Almost one decade on since the Great Financial Crisis, pressing questions linger about the banking industry’s state and prospects. In some important respects, notably capitalisation, banks are stronger than they were pre-crisis. Even so, there is widespread market scepticism about their strength and profit outlook. This reflects a poisonous mix of legacy problems and a hostile economic environment, notably persistently ultra-low interest rates. What can be done? Banks need to pursue sustainable profits, avoiding pre-crisis mistakes, by choosing the right business models; cost cutting and reductions of excess capacity are an inevitable part of the solution. Prudential authorities need to complete the financial reforms without delay, notably Basel III, to resist the pressure to dilute standards and to redouble efforts to repair balance sheets. Policymakers more generally need to work in concert with prudential supervisors to facilitate the necessary adjustment, not least by addressing the “exit problem” that characterises the industry and entrenches excess capacity.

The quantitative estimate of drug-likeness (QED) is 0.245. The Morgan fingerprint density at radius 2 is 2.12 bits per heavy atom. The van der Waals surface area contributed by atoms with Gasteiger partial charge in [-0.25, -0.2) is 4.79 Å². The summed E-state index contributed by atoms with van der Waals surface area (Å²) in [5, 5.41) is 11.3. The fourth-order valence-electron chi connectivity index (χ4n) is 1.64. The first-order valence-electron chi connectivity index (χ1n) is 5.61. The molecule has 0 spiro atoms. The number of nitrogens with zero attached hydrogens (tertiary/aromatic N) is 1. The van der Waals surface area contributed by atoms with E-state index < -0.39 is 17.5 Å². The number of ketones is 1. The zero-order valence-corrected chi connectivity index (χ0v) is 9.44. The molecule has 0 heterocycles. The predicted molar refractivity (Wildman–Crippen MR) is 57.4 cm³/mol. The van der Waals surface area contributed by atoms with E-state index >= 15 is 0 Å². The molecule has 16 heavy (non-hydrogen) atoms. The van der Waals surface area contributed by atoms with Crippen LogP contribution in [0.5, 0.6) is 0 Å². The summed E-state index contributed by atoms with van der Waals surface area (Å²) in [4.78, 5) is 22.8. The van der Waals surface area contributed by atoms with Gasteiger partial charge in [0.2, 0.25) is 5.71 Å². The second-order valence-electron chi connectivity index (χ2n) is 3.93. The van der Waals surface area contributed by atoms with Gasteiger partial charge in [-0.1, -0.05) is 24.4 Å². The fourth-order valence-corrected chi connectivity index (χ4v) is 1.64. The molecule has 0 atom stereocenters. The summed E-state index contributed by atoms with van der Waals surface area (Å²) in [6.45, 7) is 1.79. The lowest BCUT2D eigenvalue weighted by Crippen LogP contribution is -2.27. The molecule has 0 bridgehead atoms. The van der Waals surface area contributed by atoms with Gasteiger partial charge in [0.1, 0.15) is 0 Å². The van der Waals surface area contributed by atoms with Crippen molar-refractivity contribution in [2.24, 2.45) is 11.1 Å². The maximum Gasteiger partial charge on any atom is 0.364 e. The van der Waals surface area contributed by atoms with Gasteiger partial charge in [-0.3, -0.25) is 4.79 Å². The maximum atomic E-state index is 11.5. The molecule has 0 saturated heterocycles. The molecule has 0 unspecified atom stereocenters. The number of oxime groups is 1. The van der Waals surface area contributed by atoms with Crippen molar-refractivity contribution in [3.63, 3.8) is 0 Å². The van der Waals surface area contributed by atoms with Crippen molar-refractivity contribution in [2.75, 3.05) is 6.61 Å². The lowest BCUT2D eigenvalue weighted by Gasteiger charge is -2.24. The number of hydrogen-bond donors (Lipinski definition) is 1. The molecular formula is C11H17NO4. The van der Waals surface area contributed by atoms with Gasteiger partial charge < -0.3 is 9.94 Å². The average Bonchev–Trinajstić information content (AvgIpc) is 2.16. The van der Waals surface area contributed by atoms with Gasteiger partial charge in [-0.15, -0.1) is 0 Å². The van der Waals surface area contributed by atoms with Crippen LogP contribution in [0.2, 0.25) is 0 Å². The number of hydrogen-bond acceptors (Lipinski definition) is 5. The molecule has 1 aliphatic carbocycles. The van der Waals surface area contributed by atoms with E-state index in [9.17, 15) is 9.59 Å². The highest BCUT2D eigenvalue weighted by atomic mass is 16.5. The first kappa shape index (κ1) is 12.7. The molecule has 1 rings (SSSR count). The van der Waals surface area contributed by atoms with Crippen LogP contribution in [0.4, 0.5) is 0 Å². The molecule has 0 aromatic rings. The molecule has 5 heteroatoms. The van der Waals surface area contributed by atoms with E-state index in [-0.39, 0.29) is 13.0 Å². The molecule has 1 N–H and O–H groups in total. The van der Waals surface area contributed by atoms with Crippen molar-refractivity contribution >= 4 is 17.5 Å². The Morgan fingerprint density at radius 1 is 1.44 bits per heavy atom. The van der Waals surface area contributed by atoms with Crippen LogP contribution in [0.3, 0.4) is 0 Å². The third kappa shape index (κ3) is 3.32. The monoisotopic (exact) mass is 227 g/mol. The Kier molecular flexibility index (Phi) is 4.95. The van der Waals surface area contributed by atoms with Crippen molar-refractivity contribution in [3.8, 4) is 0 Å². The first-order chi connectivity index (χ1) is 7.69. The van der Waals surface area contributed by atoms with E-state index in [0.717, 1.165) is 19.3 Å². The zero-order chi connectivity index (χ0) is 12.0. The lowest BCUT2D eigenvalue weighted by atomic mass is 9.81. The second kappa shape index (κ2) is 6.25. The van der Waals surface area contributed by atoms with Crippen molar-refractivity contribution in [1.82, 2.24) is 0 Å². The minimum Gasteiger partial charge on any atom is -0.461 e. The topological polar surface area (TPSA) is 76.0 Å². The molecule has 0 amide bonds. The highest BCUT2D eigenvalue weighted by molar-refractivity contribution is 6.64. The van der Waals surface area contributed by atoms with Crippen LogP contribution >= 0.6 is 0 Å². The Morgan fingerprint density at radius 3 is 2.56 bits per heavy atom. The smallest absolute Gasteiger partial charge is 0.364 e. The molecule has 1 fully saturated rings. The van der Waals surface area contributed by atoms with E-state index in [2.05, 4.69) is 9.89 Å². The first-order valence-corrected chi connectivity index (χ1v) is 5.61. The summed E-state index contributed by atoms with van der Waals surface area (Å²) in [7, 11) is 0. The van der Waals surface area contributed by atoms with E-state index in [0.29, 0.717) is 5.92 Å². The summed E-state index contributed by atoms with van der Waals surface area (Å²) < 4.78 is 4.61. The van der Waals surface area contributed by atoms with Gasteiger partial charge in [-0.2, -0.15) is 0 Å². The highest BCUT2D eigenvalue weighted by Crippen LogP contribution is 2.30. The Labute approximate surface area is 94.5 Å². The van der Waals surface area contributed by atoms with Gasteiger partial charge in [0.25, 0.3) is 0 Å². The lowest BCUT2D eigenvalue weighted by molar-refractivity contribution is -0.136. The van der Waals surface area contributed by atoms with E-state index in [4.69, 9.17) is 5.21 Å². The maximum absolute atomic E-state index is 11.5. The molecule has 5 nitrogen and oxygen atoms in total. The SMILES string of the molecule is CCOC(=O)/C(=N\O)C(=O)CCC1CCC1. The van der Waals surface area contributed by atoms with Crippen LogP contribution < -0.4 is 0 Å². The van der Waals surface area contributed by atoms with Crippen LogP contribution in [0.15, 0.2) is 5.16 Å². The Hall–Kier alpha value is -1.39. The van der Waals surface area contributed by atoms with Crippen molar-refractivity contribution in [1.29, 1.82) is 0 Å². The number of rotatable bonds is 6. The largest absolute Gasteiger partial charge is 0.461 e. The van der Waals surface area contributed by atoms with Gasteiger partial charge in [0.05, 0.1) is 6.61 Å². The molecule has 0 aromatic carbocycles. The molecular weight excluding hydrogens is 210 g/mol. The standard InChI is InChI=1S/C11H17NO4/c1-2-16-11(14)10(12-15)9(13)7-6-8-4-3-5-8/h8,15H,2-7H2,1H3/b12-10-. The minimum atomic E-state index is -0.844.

The full speech is available here.